Electrical machinery has huge potential for indigenisation: ISED report

Our Bureau Kochi | Updated on December 23, 2020

Global disruption of supply chain, strained relations with China have constrained the indigenous segment of the industry in India

The electrical machinery sub-sector in India has huge potential for indigenisation and for tapping a multi-million dollar market, according to research findings by the ISED Small Enterprise Observatory (ISED-SEO), at the Institute of Small Enterprises and Development.

However, in the backdrop of the global disruption of supply chains, and strained relations with China, the country’s indigenous industry remains practically constrained.

The India Micro, Small and Medium Enterprise Report, the 23rd annual publication in a series rolled out by the observatory, analyses the trend and progress of the electrical machinery sub-sector against the present slowdown in the economy.

Also read: Not all imports from China coming down

The electrical machinery sub-sector consists of two segments: 1) generation equipment (boilers, turbines, generators etc); and 2) transmission and distribution (T&D) equipment, like transformers, cables, switch gears, capacitors, energy meters etc. In India, the T&D segment constitute 85 per cent of the output; the generation equipment (GE) segment constitutes the remaining 15 per cent. The sub-sector as a whole contributes 8 per cent of the manufacturing output, and 1.5 per cent of the country’s overall GDP.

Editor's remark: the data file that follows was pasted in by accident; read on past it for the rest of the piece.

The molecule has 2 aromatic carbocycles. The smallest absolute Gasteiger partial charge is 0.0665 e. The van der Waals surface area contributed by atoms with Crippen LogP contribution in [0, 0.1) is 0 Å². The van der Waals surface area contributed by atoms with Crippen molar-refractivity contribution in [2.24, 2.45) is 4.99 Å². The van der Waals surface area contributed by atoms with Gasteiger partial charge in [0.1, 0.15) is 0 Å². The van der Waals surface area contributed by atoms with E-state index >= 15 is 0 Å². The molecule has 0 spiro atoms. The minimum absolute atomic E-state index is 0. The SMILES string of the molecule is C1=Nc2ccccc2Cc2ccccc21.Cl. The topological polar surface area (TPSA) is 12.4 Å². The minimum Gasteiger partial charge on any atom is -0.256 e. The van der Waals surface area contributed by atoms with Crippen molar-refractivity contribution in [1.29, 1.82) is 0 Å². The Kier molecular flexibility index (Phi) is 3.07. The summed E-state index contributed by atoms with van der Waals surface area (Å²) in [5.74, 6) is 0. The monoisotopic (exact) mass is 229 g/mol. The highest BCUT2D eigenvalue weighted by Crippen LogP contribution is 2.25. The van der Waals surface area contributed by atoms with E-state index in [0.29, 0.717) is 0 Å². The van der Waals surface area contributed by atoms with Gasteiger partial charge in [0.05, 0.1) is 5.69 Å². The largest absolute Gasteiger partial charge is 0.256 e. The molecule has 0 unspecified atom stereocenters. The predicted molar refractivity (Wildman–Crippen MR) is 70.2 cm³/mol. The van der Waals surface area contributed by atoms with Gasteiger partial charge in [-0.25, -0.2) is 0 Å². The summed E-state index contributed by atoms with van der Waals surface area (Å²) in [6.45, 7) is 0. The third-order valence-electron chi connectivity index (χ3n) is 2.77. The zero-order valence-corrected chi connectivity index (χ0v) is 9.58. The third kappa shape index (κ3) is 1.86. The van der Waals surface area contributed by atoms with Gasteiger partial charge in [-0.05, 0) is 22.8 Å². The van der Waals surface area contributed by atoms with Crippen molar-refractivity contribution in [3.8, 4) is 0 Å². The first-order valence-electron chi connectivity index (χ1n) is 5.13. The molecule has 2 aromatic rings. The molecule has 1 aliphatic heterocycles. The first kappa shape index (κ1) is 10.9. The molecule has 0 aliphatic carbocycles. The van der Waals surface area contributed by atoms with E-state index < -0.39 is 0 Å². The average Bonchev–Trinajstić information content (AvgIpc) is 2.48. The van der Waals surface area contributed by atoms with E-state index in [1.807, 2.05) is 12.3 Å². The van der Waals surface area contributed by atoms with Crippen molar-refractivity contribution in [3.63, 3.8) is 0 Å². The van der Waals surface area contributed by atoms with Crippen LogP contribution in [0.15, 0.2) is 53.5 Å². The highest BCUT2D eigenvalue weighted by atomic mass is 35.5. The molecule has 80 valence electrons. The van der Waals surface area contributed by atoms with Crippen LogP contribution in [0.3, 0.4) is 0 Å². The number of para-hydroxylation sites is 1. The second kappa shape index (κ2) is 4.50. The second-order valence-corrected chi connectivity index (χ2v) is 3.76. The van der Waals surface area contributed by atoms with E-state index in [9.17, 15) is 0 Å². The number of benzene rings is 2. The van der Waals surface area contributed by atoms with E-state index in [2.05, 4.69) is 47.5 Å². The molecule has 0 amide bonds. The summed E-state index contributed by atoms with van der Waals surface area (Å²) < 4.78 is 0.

The observations made by the ‘ISED Observatory’ forms part of its comprehensive ‘Triangular Sub-sector Analysis’, based on the three identified patterns of sub-sectors by the Institute of Small Enterprises and Development. Electrical Machinery, belongs to the supply-chain sensitive sub-sectorcategory.

India imports around one-third of its electrical machinery requirements from China. Considering India’s huge emerging local demand, there is a strong case for indigenisation of T&D equipment. Significant investments in the distribution sector by the government will drive the demand for transmission and distribution equipment.

Also read: China imports: India should shun knee-jerk reaction, says SBI report

The industry has been de-licensed, and 100 per cent foreign direct investment (FDI) allowed in this sector. This has facilitated the entry of major global players into the electrical machinery industry in India.

According to projections by market researcher Technavio, the electrical equipment sector in India indicates negative growth in the short term, as the business impact of the ongoing pandemic spreads. As the markets recover, the situation is likely to improve. The company expects that the size of the electrical equipment market in India will grow by $70.69 billion, during the period 2020-2024.

Published on December 23, 2020

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